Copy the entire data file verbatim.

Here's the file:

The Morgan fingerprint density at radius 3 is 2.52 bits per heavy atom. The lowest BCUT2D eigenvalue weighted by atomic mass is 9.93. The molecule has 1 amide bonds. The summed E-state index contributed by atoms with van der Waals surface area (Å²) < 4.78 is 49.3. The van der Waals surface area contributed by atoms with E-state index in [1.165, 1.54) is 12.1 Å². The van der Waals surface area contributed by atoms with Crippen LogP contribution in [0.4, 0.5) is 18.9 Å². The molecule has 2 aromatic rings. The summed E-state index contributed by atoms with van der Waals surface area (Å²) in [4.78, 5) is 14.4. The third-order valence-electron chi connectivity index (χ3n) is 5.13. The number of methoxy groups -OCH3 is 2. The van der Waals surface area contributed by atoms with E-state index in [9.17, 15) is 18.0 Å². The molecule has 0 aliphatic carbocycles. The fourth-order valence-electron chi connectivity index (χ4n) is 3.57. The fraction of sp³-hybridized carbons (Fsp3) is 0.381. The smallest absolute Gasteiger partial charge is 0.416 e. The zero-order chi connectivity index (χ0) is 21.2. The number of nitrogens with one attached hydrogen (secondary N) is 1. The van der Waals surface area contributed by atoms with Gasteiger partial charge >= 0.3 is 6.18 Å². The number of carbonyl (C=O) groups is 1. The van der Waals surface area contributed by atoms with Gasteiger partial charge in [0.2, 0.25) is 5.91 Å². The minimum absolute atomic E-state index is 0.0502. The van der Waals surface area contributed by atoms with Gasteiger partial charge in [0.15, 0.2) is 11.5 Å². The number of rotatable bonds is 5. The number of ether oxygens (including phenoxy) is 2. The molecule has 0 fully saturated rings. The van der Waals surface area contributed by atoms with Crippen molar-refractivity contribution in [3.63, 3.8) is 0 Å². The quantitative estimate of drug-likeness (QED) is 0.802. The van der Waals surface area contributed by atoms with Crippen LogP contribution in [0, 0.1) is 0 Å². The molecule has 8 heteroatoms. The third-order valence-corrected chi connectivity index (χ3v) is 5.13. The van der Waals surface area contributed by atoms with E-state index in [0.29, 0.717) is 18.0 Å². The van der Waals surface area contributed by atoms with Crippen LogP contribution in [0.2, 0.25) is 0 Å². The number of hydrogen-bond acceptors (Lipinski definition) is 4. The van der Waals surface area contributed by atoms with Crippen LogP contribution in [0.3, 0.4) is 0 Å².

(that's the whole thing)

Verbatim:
The Morgan fingerprint density at radius 3 is 2.52 bits per heavy atom. The lowest BCUT2D eigenvalue weighted by atomic mass is 9.93. The molecule has 1 amide bonds. The summed E-state index contributed by atoms with van der Waals surface area (Å²) < 4.78 is 49.3. The van der Waals surface area contributed by atoms with E-state index in [1.165, 1.54) is 12.1 Å². The van der Waals surface area contributed by atoms with Crippen LogP contribution in [0.4, 0.5) is 18.9 Å². The molecule has 2 aromatic rings. The summed E-state index contributed by atoms with van der Waals surface area (Å²) in [4.78, 5) is 14.4. The third-order valence-electron chi connectivity index (χ3n) is 5.13. The number of methoxy groups -OCH3 is 2. The van der Waals surface area contributed by atoms with E-state index in [9.17, 15) is 18.0 Å². The molecule has 0 aliphatic carbocycles. The fourth-order valence-electron chi connectivity index (χ4n) is 3.57. The fraction of sp³-hybridized carbons (Fsp3) is 0.381. The smallest absolute Gasteiger partial charge is 0.416 e. The zero-order chi connectivity index (χ0) is 21.2. The number of nitrogens with one attached hydrogen (secondary N) is 1. The van der Waals surface area contributed by atoms with Gasteiger partial charge >= 0.3 is 6.18 Å². The number of carbonyl (C=O) groups is 1. The van der Waals surface area contributed by atoms with Gasteiger partial charge in [0.2, 0.25) is 5.91 Å². The minimum absolute atomic E-state index is 0.0502. The van der Waals surface area contributed by atoms with Gasteiger partial charge in [0.15, 0.2) is 11.5 Å². The number of rotatable bonds is 5. The number of ether oxygens (including phenoxy) is 2. The molecule has 0 fully saturated rings. The van der Waals surface area contributed by atoms with Crippen molar-refractivity contribution in [3.63, 3.8) is 0 Å². The quantitative estimate of drug-likeness (QED) is 0.802. The van der Waals surface area contributed by atoms with Crippen LogP contribution in [0, 0.1) is 0 Å². The molecule has 8 heteroatoms. The third-order valence-corrected chi connectivity index (χ3v) is 5.13. The van der Waals surface area contributed by atoms with E-state index in [0.29, 0.717) is 18.0 Å². The van der Waals surface area contributed by atoms with Crippen LogP contribution in [0.2, 0.25) is 0 Å². The number of hydrogen-bond acceptors (Lipinski definition) is 4. The van der Waals surface area contributed by atoms with Crippen LogP contribution in [0.3, 0.4) is 0 Å².